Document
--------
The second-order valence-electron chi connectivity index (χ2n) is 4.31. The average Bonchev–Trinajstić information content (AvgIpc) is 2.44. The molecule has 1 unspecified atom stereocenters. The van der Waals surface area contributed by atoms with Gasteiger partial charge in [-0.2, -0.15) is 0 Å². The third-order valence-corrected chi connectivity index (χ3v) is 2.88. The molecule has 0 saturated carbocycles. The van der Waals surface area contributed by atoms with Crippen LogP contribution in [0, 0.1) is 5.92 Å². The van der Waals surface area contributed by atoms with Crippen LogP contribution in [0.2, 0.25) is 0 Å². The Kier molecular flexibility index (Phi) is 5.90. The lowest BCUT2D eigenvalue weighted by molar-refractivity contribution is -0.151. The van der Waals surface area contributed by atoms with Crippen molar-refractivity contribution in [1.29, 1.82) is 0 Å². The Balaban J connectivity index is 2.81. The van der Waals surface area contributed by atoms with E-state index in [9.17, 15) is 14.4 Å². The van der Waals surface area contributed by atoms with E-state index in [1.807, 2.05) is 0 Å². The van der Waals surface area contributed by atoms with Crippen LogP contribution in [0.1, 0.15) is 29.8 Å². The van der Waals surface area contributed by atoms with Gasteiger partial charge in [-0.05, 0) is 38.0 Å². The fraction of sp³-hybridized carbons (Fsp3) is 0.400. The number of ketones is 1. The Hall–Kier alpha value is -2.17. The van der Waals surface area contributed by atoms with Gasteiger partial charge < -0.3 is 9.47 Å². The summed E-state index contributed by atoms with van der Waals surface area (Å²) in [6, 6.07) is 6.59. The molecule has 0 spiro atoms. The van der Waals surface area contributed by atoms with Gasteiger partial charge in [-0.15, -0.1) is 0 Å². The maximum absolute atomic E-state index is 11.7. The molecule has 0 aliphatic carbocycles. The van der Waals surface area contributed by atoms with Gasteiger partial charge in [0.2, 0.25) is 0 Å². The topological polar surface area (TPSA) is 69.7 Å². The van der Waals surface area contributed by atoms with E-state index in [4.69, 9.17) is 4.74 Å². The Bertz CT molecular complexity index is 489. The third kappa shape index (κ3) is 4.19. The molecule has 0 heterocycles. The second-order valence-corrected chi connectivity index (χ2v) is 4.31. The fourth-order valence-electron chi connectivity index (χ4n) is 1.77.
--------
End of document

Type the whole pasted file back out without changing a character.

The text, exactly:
The second-order valence-electron chi connectivity index (χ2n) is 4.31. The average Bonchev–Trinajstić information content (AvgIpc) is 2.44. The molecule has 1 unspecified atom stereocenters. The van der Waals surface area contributed by atoms with Gasteiger partial charge in [-0.2, -0.15) is 0 Å². The third-order valence-corrected chi connectivity index (χ3v) is 2.88. The molecule has 0 saturated carbocycles. The van der Waals surface area contributed by atoms with Crippen LogP contribution in [0, 0.1) is 5.92 Å². The van der Waals surface area contributed by atoms with Crippen LogP contribution in [0.2, 0.25) is 0 Å². The Kier molecular flexibility index (Phi) is 5.90. The lowest BCUT2D eigenvalue weighted by molar-refractivity contribution is -0.151. The van der Waals surface area contributed by atoms with Crippen molar-refractivity contribution in [1.29, 1.82) is 0 Å². The Balaban J connectivity index is 2.81. The van der Waals surface area contributed by atoms with E-state index in [9.17, 15) is 14.4 Å². The van der Waals surface area contributed by atoms with E-state index in [1.807, 2.05) is 0 Å². The van der Waals surface area contributed by atoms with Crippen LogP contribution in [0.1, 0.15) is 29.8 Å². The van der Waals surface area contributed by atoms with Gasteiger partial charge in [-0.05, 0) is 38.0 Å². The fraction of sp³-hybridized carbons (Fsp3) is 0.400. The number of ketones is 1. The Hall–Kier alpha value is -2.17. The van der Waals surface area contributed by atoms with Gasteiger partial charge < -0.3 is 9.47 Å². The summed E-state index contributed by atoms with van der Waals surface area (Å²) in [6, 6.07) is 6.59. The molecule has 0 spiro atoms. The van der Waals surface area contributed by atoms with Gasteiger partial charge in [-0.15, -0.1) is 0 Å². The maximum absolute atomic E-state index is 11.7. The molecule has 0 aliphatic carbocycles. The van der Waals surface area contributed by atoms with Gasteiger partial charge in [0.2, 0.25) is 0 Å². The topological polar surface area (TPSA) is 69.7 Å². The van der Waals surface area contributed by atoms with E-state index in [4.69, 9.17) is 4.74 Å². The Bertz CT molecular complexity index is 489. The third kappa shape index (κ3) is 4.19. The molecule has 0 heterocycles. The second-order valence-corrected chi connectivity index (χ2v) is 4.31. The fourth-order valence-electron chi connectivity index (χ4n) is 1.77.